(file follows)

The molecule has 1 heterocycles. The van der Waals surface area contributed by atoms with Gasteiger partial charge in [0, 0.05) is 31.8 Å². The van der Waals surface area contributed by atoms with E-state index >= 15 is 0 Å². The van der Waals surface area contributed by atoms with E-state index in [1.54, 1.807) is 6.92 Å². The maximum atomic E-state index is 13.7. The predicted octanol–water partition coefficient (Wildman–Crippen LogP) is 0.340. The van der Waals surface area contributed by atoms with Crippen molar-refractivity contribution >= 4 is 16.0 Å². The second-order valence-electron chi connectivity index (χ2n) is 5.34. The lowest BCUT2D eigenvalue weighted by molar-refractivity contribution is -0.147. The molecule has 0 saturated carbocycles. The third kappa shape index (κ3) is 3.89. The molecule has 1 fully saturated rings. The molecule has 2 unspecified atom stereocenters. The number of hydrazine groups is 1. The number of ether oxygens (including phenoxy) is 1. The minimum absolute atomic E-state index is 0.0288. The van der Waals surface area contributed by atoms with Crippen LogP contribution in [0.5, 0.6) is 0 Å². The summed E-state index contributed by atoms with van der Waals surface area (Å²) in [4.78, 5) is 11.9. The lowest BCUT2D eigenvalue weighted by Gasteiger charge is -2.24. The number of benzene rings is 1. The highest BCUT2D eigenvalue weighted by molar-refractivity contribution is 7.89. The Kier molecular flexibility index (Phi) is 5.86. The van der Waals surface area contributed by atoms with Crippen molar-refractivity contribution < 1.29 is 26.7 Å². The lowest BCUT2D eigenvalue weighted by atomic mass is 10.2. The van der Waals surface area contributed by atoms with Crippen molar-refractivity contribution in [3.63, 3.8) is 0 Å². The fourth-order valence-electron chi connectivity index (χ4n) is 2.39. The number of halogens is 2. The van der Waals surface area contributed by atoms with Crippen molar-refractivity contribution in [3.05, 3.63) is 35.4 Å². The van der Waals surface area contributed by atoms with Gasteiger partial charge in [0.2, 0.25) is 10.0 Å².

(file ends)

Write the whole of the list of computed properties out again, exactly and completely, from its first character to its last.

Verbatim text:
The molecule has 1 heterocycles. The van der Waals surface area contributed by atoms with Gasteiger partial charge in [0, 0.05) is 31.8 Å². The van der Waals surface area contributed by atoms with E-state index >= 15 is 0 Å². The van der Waals surface area contributed by atoms with E-state index in [1.54, 1.807) is 6.92 Å². The maximum atomic E-state index is 13.7. The predicted octanol–water partition coefficient (Wildman–Crippen LogP) is 0.340. The van der Waals surface area contributed by atoms with Crippen molar-refractivity contribution >= 4 is 16.0 Å². The second-order valence-electron chi connectivity index (χ2n) is 5.34. The lowest BCUT2D eigenvalue weighted by molar-refractivity contribution is -0.147. The molecule has 0 saturated carbocycles. The third kappa shape index (κ3) is 3.89. The molecule has 1 fully saturated rings. The molecule has 2 unspecified atom stereocenters. The number of hydrazine groups is 1. The number of ether oxygens (including phenoxy) is 1. The minimum absolute atomic E-state index is 0.0288. The van der Waals surface area contributed by atoms with Crippen LogP contribution in [0.5, 0.6) is 0 Å². The summed E-state index contributed by atoms with van der Waals surface area (Å²) in [4.78, 5) is 11.9. The lowest BCUT2D eigenvalue weighted by Gasteiger charge is -2.24. The number of benzene rings is 1. The highest BCUT2D eigenvalue weighted by molar-refractivity contribution is 7.89. The Kier molecular flexibility index (Phi) is 5.86. The van der Waals surface area contributed by atoms with Crippen molar-refractivity contribution < 1.29 is 26.7 Å². The lowest BCUT2D eigenvalue weighted by atomic mass is 10.2. The van der Waals surface area contributed by atoms with Crippen molar-refractivity contribution in [3.63, 3.8) is 0 Å². The fourth-order valence-electron chi connectivity index (χ4n) is 2.39. The number of halogens is 2. The van der Waals surface area contributed by atoms with Crippen molar-refractivity contribution in [3.05, 3.63) is 35.4 Å². The van der Waals surface area contributed by atoms with Gasteiger partial charge in [0.2, 0.25) is 10.0 Å².